Feds eye retirement-fund tax to cut $16 trillion-plus deficit
Uncle Sam, in a desperate attempt to fix its $16 trillion-plus deficit, is leering over Americans’ retirement nest egg as its new bailout fund.
Capitol Hill politicians are assessing tax changes that could let the Internal Revenue Service lay claim to a portion of the $18 trillion sitting in 401(k) accounts and other tax breaks used by middle-class workers, including cutting the mortgage tax deduction.
A commission looking for ways to close the deficit, and, noting the extent of 401(k) tax breaks, recommends an examination of the system as one way to prevent government bankruptcy.
“Unlike the current system,” Gale told Congress, “workers’ and firms’ contributions to employer-based 401(k) accounts would no longer be excluded from income and would be subject to taxation, contributions to IRAs would no longer be tax-deductible and any contributions to a 401(k) plan would be treated as taxable income.”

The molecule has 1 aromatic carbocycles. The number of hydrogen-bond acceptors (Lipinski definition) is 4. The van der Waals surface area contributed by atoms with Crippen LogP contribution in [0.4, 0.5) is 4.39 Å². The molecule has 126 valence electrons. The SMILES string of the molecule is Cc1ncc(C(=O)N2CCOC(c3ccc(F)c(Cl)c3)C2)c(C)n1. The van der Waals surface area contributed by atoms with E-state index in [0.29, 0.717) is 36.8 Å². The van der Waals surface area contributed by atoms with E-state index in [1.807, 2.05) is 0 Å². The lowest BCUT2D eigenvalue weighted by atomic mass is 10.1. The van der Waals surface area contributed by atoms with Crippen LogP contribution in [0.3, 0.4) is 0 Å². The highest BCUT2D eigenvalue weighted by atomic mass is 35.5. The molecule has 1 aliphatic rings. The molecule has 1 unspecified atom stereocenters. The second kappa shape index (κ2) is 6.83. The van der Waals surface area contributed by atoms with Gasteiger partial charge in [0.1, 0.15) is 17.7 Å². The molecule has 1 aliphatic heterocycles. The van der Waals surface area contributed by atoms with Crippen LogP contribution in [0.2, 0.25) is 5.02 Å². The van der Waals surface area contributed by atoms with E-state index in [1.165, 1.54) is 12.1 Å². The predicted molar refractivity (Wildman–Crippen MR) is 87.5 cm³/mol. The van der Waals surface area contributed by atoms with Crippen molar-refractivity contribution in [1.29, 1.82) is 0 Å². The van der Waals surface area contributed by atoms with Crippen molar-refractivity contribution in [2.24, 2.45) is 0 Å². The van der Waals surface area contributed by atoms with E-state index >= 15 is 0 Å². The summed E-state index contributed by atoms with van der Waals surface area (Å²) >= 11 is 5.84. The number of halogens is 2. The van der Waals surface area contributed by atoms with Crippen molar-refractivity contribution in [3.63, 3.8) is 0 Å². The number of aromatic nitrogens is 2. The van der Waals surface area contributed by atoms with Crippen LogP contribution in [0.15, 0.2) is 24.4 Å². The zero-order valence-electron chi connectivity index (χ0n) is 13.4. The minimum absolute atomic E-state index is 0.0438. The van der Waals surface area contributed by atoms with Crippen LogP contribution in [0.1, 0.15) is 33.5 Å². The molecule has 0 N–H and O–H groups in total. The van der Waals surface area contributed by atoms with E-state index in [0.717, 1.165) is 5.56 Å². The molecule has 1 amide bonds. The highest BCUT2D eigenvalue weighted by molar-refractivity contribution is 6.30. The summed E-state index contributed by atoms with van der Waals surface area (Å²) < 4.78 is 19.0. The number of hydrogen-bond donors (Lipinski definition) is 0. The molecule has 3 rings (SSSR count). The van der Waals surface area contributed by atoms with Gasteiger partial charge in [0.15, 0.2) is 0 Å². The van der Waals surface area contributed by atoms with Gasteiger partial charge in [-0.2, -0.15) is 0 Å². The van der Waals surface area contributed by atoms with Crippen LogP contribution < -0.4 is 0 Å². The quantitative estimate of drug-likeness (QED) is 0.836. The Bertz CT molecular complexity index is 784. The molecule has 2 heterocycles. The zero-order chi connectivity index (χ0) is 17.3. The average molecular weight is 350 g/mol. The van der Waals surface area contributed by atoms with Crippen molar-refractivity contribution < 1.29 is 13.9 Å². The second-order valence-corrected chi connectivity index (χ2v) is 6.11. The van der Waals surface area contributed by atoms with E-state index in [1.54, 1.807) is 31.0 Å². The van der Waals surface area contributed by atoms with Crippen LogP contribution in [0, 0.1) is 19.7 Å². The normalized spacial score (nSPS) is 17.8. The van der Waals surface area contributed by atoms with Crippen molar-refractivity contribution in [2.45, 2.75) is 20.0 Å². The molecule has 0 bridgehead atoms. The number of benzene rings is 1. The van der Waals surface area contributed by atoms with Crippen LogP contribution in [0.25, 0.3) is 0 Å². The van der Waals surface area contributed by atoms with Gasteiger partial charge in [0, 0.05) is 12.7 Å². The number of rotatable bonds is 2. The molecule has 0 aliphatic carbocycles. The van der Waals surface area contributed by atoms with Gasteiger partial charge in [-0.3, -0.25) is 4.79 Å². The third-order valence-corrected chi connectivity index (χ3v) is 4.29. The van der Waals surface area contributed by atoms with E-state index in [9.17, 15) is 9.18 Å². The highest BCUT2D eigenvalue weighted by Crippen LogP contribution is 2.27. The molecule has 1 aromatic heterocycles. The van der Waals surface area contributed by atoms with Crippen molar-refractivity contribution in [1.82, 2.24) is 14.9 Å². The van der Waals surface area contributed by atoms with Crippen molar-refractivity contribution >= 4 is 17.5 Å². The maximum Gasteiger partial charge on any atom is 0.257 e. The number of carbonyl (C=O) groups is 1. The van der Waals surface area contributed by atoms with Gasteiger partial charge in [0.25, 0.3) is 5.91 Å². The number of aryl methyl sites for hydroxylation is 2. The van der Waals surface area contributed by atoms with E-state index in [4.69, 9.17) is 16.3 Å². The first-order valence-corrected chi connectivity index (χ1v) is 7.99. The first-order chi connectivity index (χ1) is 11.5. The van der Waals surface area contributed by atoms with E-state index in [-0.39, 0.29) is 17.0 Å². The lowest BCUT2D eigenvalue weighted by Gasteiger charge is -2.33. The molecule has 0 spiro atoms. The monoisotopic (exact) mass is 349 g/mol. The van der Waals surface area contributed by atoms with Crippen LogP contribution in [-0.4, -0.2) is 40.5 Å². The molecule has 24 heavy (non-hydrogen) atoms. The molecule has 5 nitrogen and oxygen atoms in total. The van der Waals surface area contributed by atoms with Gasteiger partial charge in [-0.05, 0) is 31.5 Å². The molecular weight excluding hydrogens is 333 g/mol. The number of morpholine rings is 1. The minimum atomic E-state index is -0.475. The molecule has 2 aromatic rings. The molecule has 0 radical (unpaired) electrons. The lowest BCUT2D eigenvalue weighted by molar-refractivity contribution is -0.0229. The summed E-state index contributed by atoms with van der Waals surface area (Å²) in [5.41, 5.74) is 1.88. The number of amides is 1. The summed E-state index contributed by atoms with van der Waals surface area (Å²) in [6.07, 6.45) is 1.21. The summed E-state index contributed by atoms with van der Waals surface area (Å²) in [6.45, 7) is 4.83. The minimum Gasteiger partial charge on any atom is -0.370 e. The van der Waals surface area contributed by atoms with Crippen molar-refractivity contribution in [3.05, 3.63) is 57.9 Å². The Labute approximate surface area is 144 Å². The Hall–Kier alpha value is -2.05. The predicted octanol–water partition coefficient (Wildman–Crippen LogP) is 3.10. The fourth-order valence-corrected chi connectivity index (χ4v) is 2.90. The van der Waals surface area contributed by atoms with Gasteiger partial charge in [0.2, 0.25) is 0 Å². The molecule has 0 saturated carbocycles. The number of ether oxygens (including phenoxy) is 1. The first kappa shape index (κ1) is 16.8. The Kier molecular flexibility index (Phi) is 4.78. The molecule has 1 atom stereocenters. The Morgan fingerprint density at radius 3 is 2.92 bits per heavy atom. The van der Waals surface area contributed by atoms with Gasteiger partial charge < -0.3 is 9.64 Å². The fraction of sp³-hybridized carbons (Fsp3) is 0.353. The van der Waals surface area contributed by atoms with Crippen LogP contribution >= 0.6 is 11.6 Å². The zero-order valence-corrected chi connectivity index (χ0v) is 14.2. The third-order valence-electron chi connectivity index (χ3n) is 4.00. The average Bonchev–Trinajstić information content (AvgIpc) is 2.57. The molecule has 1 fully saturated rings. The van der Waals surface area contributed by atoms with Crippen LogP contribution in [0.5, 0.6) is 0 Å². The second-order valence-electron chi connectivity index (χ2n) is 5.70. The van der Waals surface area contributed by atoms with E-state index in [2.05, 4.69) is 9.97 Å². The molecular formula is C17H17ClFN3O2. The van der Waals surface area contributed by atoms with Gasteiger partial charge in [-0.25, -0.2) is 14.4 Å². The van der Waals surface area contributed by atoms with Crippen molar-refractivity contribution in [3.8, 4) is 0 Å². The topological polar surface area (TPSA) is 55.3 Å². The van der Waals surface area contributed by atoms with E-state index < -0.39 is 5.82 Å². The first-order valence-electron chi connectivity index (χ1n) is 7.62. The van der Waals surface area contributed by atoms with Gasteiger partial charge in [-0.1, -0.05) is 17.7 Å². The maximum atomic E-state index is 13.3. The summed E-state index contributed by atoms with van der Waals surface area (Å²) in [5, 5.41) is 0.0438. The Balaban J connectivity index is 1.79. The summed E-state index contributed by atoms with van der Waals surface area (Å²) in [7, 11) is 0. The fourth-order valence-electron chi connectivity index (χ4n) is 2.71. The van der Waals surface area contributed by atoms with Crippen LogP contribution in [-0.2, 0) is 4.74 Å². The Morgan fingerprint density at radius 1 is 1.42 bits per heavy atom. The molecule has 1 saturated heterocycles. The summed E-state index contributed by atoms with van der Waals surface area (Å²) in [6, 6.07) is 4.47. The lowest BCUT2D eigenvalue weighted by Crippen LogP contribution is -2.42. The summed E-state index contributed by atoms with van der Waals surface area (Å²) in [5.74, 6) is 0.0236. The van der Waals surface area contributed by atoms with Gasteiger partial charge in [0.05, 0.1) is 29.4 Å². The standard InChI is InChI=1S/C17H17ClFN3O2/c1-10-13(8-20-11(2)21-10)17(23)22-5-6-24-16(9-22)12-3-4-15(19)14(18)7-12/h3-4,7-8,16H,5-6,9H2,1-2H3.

In other words, the employee and employer would no longer get a deduction under the Gale plan, they would qualify for a credit. And the credit would “increase [government] revenues by about $458 billion,” Gale says.
Testifying before the House Ways and Means Committee about the proposals, Randolf Hardock, of ABC’s board of directors, said, “[The idea] could seriously undermine the retirement savings system.”
Jack VanDerhei, research director of Employee Benefit Research Institute (EBRI), believes either of the two proposed 401(k) changes under review would have a “catastrophic” effect on the current retirement saving system.